FDA Considers Official Definition for Gluten-Free Foods

Daniel Schatzman

  Food manufacturers that are looking for new opportunities might want to consider gluten-free products. On January 23, 2006, FDA proposed allowing voluntary labeling for the products, which lack proteins in wheat that can harm people with celiac disease-a chronic inflammatory disorder of the small intestine that affects up to 1% of the general population.

 

Food manufacturers that are looking for new opportunities might want to consider gluten-free products. On January 23, 2006, FDA proposed allowing voluntary labeling for the products, which lack proteins in wheat that can harm people with celiac disease-a chronic inflammatory disorder of the small intestine that affects up to 1% of the general population.

According to Mintel (Chicago), gluten-free product launches jumped by 86% in 2006, with particularly strong growth in North America, Europe, and Latin America. A standardized definition of the term gluten-free, along with clearer labeling, could help ignite a boom akin to the one experienced by organic products in the last decade.

FDA‘s proposal was mandated by the Food Allergen Labeling and Protection Act of 2004, which requires the secretary of the Department of Health and Human Services (Washington, DC) to define and permit the use of gluten-free labeling. FDA already allows manufacturers to claim voluntarily that products are gluten free if the claims are truthful.

To be eligible for the labeling, foods would need to meet several requirements. First, they could not contain ingredients with prohibited grains such as wheat, rye, and barley or their hybrids. Second, they could not contain ingredients derived from prohibited grains that are not processed to remove gluten. Third, they could not contain ingredients that would result in the presence of 20 ppm or more of gluten per gram of food. Fourth, the food itself could not contain 20 ppm or more of gluten per gram of food.

The proposal would also allow claims for products that are naturally free of gluten, such as fruit, provided that the foods do not contain more than 20 ppm and that the wording of the claim indicates that all foods of the same type are gluten-free. FDA added that oats would be permitted under the proposal, as long as the food‘s gluten content did not exceed 20 ppm.

The agency said it set the 20 ppm limit because current analytic technology can detect gluten in wheat, rye, and barley at levels of 20 ppm in a variety of food matrices. FDA added that data suggest that people with celiac disease can tolerate up to 50 g of oats that are free of gluten from wheat, rye, barley, or hybrids like triticale.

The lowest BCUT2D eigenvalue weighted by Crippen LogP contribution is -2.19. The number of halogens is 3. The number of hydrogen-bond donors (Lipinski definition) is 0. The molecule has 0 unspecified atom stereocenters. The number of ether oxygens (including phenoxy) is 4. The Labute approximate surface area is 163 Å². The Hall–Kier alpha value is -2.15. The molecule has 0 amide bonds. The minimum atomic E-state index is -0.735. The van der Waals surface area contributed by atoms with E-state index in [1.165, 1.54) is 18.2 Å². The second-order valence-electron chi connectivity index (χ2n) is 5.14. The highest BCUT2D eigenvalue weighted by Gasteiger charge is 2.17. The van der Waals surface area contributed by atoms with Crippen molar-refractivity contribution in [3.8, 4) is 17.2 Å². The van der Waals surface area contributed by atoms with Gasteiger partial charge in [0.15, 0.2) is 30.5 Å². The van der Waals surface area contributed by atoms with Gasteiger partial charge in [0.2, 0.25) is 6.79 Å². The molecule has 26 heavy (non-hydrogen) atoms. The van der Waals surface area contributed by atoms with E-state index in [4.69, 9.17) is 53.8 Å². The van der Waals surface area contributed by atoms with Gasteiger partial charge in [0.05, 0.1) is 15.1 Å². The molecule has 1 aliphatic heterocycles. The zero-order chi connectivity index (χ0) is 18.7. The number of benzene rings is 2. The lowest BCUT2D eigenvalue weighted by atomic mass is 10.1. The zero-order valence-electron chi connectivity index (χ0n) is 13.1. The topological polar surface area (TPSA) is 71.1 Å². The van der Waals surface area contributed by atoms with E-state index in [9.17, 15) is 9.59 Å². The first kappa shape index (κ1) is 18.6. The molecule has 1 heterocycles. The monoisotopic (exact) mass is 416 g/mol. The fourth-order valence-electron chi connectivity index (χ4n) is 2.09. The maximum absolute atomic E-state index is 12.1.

According to FDA, manufacturers and consumers alike should benefit from the claim. “A standardized definition of the term gluten-free could assist food producers by providing them with a clearly codified definition of the term, thereby eliminating any uncertainty or misunderstandings as to how they may label their products,” FDA wrote, adding that the definition would also “serve to protect the public health by providing consumers with celiac disease, and others who must avoid gluten in their diet, the assurance that the foods bearing this labeling meet a clear standard established and enforced by FDA.”

The proposal will be of interest to the approximately 1% of Americans with celiac disease, say manufacturers.

“Based on the questions and overwhelmingly positive feedback that we receive every day from consumers with celiac disease, these new guidelines will be greatly appreciated,” says Jim Garsow, director of marketing at TH Foods Inc. (Loves Park, IL), which manufactures the popular Mr. Krispers line of gluten-free baked rice crisps.

“As the leading manufacturer of rice crackers in North America, we will be evaluating the new guidelines closely to make sure that all of our products carrying a gluten-free claim will comply with the new FDA regulations and exceed our customer and consumer expectations,” Garsow adds.

After USDA (Washington, DC) unveiled the National Organic Program in October 2002, demand for organic products skyrocketed. Manufacturers of gluten-free products clearly hope the new rules will do the same.

“Just like the organic guidelines that were released several years ago, the gluten-free labeling guidelines will greatly improve the consistency of gluten-free products, improve consumer confidence, and draw attention to this already rapidly growing segment of products,” Garsow says.